KARACHI/LAHORE/ISLAMABAD: The Pakistan Cricket Board (PCB) is all but set to have a new man at the helm after sources indicated on Thursday that Prime Minister Imran Khan decided not to give incumbent chairman Ehsan Mani a second term in the corridors of Gaddafi Stadium.
Former Pakistan skipper Ramiz Raja, who is not new to cricket administration after having served PCB as its chief executive officer until quitting the post in August 2004, has emerged as the frontrunner to take over from 76-year-old Mani, who had come in for criticism over national team’s up-and-down performance in recent times.
Sources told Dawn that Prime Minister, in his capacity as the PCB’s patron-in-chief, had reportedly nominated Ramiz for vacant seat on the Board of Governors (BoG) to replace Asad Ali Khan — the notification to this effect is expected by Friday from the Inter-Provincial Coordination (IPC) ministry — with former International Cricket Council president Mani likely to remain as BoG member.
It was during Mani’s time as chairman that international cricket in the country was fully-revived with a flurry of international teams touring Pakistan in recent years with more to follow.
Sources further added that the prime minister was willing to ask Mani to continue in his role for a few more months in order to complete his task of securing hosting rights for some ICC events. However, Mani demanded that Ramiz’s name was not included as a nominee for chairman in the BoG.“I decided not to seek a further term,” Mani told Dawn in a terse text message on Thursday.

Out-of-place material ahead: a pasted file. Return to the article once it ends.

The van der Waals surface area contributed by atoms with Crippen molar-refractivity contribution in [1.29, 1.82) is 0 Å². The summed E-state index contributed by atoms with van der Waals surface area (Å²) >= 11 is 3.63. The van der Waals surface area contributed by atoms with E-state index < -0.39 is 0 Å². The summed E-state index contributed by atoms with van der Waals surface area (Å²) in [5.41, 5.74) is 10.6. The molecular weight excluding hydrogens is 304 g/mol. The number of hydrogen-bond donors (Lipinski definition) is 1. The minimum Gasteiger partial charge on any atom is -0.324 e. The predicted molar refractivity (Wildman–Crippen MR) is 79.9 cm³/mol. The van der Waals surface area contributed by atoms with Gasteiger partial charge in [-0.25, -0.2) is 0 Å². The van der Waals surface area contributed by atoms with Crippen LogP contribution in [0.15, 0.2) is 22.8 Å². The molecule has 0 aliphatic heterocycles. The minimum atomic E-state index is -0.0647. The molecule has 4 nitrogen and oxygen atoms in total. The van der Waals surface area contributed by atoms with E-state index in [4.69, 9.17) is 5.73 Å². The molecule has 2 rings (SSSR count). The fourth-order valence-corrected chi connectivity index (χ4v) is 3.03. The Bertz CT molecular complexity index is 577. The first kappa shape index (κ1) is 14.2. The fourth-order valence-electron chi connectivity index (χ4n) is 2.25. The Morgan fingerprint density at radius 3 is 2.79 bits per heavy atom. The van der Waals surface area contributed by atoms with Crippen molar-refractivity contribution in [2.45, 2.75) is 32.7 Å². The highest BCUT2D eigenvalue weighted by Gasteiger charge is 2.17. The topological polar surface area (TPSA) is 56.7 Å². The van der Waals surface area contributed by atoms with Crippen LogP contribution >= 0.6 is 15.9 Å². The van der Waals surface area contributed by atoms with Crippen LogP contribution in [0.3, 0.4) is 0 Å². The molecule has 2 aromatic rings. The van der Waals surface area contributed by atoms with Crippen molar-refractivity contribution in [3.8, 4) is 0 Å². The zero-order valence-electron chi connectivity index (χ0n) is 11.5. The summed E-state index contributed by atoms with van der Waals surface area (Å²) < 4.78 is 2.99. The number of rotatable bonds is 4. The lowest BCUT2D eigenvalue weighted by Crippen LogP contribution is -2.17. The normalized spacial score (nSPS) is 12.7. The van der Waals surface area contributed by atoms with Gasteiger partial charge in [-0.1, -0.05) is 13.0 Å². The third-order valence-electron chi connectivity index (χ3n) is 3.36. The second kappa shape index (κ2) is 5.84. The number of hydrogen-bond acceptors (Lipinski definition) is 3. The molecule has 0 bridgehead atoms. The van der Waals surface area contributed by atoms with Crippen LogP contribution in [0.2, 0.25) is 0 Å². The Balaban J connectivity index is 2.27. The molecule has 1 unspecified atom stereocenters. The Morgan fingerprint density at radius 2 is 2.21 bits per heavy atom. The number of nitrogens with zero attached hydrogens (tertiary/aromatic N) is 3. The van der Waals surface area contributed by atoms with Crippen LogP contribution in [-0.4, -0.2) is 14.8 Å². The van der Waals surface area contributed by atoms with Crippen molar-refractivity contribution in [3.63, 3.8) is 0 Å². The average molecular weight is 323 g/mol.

If Ramiz does get the nod as the 35th head of the national cricket board, it would be a belated birthday present for the 59-year-old, who has been globetrotting as a commentator since he retired from the sport. A man of impeccable standing in the cricket world, Ramiz is the younger brother of late Wasim Raja, a stylish left-handed batter who also represented Pakistan in international cricket between 1973 and 1985.
During his playing career as right-handed batter, Ramiz appeared in 57 Tests and 198 One-day Internationals, who earned the dubious record of being the only player in ODI history to be given out ‘obstructing the field’ for 99 during England’s ill-fated tour of Pakistan in late 1987.
During his recent interviews in the media, Ramiz had spoken of bringing about revolutionary changes to the setup behind running of the national team.
In Mani’s tenure, the PCB brought in high-ranking officials at lucrative packages, details of which the country’s cricket governing body was not willing to share with National Assemby’s standing committee on sports. Yet, despite the appointments, Pakistan’s national team hasn’t been able to perform consistently in any of the three formats.
Published in Dawn, August 27th, 2021